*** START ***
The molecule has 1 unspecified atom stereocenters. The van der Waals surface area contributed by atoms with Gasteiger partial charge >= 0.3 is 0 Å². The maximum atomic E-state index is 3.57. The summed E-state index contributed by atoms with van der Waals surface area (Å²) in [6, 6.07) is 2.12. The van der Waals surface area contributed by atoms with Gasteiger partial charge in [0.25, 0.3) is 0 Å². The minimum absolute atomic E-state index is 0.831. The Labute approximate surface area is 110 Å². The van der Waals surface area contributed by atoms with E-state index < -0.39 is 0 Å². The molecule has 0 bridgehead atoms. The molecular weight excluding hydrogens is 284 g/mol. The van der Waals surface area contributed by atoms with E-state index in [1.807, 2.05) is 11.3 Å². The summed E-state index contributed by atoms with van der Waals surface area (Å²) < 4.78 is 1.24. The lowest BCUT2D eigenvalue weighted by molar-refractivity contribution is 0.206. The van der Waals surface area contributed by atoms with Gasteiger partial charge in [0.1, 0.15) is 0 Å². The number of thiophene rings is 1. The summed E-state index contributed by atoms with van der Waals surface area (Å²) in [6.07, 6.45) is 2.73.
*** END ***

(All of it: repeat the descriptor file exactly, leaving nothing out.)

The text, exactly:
The molecule has 1 unspecified atom stereocenters. The van der Waals surface area contributed by atoms with Gasteiger partial charge >= 0.3 is 0 Å². The maximum atomic E-state index is 3.57. The summed E-state index contributed by atoms with van der Waals surface area (Å²) in [6, 6.07) is 2.12. The van der Waals surface area contributed by atoms with Gasteiger partial charge in [0.25, 0.3) is 0 Å². The minimum absolute atomic E-state index is 0.831. The Labute approximate surface area is 110 Å². The van der Waals surface area contributed by atoms with E-state index < -0.39 is 0 Å². The molecule has 0 bridgehead atoms. The molecular weight excluding hydrogens is 284 g/mol. The van der Waals surface area contributed by atoms with E-state index in [1.807, 2.05) is 11.3 Å². The summed E-state index contributed by atoms with van der Waals surface area (Å²) < 4.78 is 1.24. The lowest BCUT2D eigenvalue weighted by molar-refractivity contribution is 0.206. The van der Waals surface area contributed by atoms with Gasteiger partial charge in [0.1, 0.15) is 0 Å². The number of thiophene rings is 1. The summed E-state index contributed by atoms with van der Waals surface area (Å²) in [6.07, 6.45) is 2.73.